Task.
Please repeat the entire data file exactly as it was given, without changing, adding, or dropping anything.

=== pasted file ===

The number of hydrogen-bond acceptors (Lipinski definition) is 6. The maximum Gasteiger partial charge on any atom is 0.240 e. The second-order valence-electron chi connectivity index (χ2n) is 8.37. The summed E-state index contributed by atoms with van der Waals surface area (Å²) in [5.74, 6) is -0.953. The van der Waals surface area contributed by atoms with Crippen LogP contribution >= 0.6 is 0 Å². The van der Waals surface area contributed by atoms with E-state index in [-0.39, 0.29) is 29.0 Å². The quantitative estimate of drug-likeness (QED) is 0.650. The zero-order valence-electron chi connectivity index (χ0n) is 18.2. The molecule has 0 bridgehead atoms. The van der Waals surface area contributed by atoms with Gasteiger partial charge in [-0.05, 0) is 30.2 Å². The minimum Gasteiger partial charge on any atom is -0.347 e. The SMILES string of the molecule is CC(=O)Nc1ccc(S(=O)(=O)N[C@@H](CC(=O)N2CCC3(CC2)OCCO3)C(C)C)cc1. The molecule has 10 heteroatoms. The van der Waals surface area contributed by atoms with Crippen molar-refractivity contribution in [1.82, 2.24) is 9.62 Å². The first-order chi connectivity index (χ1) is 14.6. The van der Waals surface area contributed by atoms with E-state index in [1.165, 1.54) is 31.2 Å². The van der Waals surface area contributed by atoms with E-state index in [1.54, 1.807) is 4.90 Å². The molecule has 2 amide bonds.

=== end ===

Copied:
The number of hydrogen-bond acceptors (Lipinski definition) is 6. The maximum Gasteiger partial charge on any atom is 0.240 e. The second-order valence-electron chi connectivity index (χ2n) is 8.37. The summed E-state index contributed by atoms with van der Waals surface area (Å²) in [5.74, 6) is -0.953. The van der Waals surface area contributed by atoms with Crippen LogP contribution >= 0.6 is 0 Å². The van der Waals surface area contributed by atoms with E-state index in [-0.39, 0.29) is 29.0 Å². The quantitative estimate of drug-likeness (QED) is 0.650. The zero-order valence-electron chi connectivity index (χ0n) is 18.2. The molecule has 0 bridgehead atoms. The van der Waals surface area contributed by atoms with Gasteiger partial charge in [-0.05, 0) is 30.2 Å². The minimum Gasteiger partial charge on any atom is -0.347 e. The SMILES string of the molecule is CC(=O)Nc1ccc(S(=O)(=O)N[C@@H](CC(=O)N2CCC3(CC2)OCCO3)C(C)C)cc1. The molecule has 10 heteroatoms. The van der Waals surface area contributed by atoms with Crippen molar-refractivity contribution in [1.82, 2.24) is 9.62 Å². The first-order chi connectivity index (χ1) is 14.6. The van der Waals surface area contributed by atoms with E-state index in [1.165, 1.54) is 31.2 Å². The van der Waals surface area contributed by atoms with E-state index in [1.54, 1.807) is 4.90 Å². The molecule has 2 amide bonds.